Is elastane stretchy?

Elastane belongs to the group of synthetic fibers and is therefore stretchy. The fibers of elastane are often added to natural fabrics to make it more stretchy. 

Is spandex sustainable?

While spandex as a synthetic fiber provides a vegan alternative for sportswear, the fabric is not entirely harmless to the environment. According to EU regulations, spandex must consist of at least 85 percent polyurethane, which is obtained from non-regenerative raw materials such as crude oil and natural gas.

What is the basis of elastane fabric, and why is it considered environmentally problematic?

Elastane fabric is primarily made from polyurethane, which is derived from non-renewable raw materials such as crude oil and natural gas. The production of elastane requires a significant amount of energy, and the resulting intermediate products have environmental implications. Additionally, the wear and tear of elastane-containing textiles release tiny particles of synthetic fibers into the environment, contributing to microplastic pollution.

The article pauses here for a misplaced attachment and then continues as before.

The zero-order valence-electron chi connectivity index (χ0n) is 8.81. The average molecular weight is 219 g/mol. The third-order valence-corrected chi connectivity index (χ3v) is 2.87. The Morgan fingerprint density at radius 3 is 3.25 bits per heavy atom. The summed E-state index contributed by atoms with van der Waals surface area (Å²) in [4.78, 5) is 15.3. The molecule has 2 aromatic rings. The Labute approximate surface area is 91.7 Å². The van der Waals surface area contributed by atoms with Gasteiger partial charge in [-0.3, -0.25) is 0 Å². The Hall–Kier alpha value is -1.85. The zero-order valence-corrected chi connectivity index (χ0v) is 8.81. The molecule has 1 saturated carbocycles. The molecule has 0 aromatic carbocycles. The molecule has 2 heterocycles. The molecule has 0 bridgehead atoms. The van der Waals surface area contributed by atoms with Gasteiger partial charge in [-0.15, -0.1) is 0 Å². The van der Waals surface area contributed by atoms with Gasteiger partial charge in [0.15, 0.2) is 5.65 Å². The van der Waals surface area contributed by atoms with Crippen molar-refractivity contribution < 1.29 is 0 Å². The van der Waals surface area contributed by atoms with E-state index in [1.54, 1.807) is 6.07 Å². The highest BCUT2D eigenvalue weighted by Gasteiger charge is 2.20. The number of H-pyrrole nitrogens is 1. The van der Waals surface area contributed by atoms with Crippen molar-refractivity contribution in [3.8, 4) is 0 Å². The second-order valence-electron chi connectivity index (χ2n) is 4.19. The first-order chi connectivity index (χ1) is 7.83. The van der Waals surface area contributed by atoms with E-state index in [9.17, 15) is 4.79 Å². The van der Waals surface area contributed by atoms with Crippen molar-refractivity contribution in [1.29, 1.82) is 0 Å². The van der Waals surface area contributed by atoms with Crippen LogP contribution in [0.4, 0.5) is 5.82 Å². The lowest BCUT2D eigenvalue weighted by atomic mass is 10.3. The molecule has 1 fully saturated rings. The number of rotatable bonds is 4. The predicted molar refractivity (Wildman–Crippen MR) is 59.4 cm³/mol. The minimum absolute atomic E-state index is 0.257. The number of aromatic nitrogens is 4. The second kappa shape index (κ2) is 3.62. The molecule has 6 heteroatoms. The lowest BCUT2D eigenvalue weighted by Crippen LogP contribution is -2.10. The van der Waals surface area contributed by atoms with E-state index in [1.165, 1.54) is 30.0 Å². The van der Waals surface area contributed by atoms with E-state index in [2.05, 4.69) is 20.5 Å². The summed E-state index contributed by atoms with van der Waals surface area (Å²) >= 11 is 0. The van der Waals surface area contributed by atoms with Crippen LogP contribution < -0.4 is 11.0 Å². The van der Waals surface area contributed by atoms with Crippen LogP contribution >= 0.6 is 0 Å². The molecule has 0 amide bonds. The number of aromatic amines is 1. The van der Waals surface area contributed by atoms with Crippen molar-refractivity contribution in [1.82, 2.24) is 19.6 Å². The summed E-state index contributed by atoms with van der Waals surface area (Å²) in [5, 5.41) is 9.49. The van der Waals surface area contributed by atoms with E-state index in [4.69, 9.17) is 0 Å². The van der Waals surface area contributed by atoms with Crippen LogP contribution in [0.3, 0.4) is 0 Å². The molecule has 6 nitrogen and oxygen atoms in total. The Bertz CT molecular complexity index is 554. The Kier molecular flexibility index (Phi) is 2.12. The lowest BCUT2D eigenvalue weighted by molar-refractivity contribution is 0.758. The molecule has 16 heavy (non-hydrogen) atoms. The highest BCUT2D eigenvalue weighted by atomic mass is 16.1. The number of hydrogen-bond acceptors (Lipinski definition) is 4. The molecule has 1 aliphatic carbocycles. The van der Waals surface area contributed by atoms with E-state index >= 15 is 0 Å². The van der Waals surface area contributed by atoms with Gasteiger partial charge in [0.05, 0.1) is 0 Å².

How can the environmental impact of washing spandex-containing sportswear be reduced?

To reduce the environmental impact of washing spandex-containing sportswear, it is recommended to wash such clothing in special laundry bags that can collect the microplastics released during the washing cycle. This helps prevent these tiny particles from entering rivers, lakes, oceans, and the aquatic ecosystem.